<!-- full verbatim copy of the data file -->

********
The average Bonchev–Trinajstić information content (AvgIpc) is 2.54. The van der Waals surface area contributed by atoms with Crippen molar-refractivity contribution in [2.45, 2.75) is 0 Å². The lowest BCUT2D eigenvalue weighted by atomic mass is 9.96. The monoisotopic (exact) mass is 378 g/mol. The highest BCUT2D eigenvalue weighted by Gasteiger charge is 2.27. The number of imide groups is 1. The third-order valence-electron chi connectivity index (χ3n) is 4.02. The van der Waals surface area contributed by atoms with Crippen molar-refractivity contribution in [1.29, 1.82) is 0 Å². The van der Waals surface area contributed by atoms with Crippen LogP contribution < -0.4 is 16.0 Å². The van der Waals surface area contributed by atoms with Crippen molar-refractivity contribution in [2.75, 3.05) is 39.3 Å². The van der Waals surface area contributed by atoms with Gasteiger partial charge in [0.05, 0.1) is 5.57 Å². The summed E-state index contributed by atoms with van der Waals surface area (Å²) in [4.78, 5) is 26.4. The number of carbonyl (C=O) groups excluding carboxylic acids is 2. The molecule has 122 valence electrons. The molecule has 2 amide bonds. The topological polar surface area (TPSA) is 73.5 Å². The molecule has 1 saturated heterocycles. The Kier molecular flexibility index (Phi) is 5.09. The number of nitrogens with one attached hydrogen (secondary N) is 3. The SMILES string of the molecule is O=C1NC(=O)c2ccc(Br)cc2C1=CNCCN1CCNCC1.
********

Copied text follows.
The average Bonchev–Trinajstić information content (AvgIpc) is 2.54. The van der Waals surface area contributed by atoms with Crippen molar-refractivity contribution in [2.45, 2.75) is 0 Å². The lowest BCUT2D eigenvalue weighted by atomic mass is 9.96. The monoisotopic (exact) mass is 378 g/mol. The highest BCUT2D eigenvalue weighted by Gasteiger charge is 2.27. The number of imide groups is 1. The third-order valence-electron chi connectivity index (χ3n) is 4.02. The van der Waals surface area contributed by atoms with Crippen molar-refractivity contribution in [1.29, 1.82) is 0 Å². The van der Waals surface area contributed by atoms with Crippen LogP contribution < -0.4 is 16.0 Å². The van der Waals surface area contributed by atoms with Crippen molar-refractivity contribution in [2.75, 3.05) is 39.3 Å². The van der Waals surface area contributed by atoms with Gasteiger partial charge in [0.05, 0.1) is 5.57 Å². The summed E-state index contributed by atoms with van der Waals surface area (Å²) in [4.78, 5) is 26.4. The number of carbonyl (C=O) groups excluding carboxylic acids is 2. The molecule has 122 valence electrons. The molecule has 2 amide bonds. The topological polar surface area (TPSA) is 73.5 Å². The molecule has 1 saturated heterocycles. The Kier molecular flexibility index (Phi) is 5.09. The number of nitrogens with one attached hydrogen (secondary N) is 3. The SMILES string of the molecule is O=C1NC(=O)c2ccc(Br)cc2C1=CNCCN1CCNCC1.